The couple of months that change fall into winter are busy times at the homestead. First – cleaning up from last summer’s harvest then preparing next season’s garden for winter.
Finally, taking a moment to step back and observe; looking for opportunities to expand on next seasons gardening opportunities.
Each year my gardens get bigger; finding a couple of small sunny spaces that support plant growth. For the past few years I have used a hybrid of an old gardening technique known as – Hugelkultur.
Hugelkultur (Heeg-al kul-tur) is a gardening method that has been used in Germany and parts of Europe for many centuries. The method is making raised garden beds by piling dead, dry and rotten wood then covering it with mulch, compost and dirt. The wood absorbs and retains moisture (from snow, rain and watering) then slowly releases it over time. The wood deteriorates and breaks down into organic matter while releasing nutrients and amending the soil.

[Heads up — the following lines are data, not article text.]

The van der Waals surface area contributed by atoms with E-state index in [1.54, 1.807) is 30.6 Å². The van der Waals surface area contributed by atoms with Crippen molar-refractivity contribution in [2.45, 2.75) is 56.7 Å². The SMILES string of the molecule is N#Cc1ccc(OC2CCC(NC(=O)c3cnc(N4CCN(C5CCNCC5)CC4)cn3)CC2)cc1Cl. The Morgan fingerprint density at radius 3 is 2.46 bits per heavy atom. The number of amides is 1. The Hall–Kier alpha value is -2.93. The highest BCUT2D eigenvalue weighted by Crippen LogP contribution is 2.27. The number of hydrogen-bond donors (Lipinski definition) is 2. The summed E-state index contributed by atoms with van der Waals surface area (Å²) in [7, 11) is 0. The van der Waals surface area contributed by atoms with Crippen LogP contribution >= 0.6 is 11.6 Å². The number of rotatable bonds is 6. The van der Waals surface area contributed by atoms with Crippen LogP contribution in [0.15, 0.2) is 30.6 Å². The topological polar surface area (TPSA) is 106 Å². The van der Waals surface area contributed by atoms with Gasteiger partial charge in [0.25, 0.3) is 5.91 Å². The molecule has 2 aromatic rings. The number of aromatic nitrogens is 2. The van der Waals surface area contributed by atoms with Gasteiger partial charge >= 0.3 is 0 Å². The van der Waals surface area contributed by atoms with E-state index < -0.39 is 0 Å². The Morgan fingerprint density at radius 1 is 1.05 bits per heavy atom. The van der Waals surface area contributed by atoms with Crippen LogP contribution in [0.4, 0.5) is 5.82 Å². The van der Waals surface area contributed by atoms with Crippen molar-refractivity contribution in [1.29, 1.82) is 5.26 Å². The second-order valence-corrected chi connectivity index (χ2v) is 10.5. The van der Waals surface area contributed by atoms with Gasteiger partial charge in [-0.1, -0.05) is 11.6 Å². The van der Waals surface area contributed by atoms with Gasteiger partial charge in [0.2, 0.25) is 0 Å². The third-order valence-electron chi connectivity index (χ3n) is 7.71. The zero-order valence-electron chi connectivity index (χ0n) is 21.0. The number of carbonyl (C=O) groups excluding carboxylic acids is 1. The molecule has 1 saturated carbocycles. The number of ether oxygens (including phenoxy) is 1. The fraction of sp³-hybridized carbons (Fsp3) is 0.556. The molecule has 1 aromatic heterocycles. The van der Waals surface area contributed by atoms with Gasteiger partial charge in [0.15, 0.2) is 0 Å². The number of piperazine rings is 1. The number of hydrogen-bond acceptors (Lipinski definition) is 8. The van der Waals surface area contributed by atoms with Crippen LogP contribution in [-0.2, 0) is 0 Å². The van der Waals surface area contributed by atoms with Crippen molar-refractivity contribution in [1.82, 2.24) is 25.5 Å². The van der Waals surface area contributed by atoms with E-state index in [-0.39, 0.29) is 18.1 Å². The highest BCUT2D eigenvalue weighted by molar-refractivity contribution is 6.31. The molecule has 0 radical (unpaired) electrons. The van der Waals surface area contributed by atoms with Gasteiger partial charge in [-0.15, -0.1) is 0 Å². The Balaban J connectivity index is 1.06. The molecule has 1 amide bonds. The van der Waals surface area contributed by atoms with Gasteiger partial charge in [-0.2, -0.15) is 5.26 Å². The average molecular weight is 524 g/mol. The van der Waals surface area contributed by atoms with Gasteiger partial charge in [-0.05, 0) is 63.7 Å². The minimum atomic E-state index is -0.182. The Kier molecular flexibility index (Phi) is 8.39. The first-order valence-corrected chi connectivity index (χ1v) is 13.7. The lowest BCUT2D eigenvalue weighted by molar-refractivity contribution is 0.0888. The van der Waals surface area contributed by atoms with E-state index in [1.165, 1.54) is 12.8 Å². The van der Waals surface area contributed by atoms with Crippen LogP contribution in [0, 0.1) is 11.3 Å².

Fall is the best time to build additional Hugelkultur beds and containers. Not only because it’s one less thing needed to be completed in the busy spring season, but it allows time for moisture from winter’s snows to slowly permeate into the dead wood. Moisture soaked Hugelkultur garden beds and containers offer a head start for next summer’s soil moisture retention.
To garden using the Hugelkultur method simply place a layer of dry or decayed wood tightly along the bottom of a raised bed or container with drainage holes. Add a thick layer of dry twigs, pine needles, leaves, or grass clippings to cover the wood. Fill beds or containers with a soil and compost mixture. Finally, soak the bed or container with water every few days until winter snows arrive.
Take a baby step by planning ahead for larger harvests.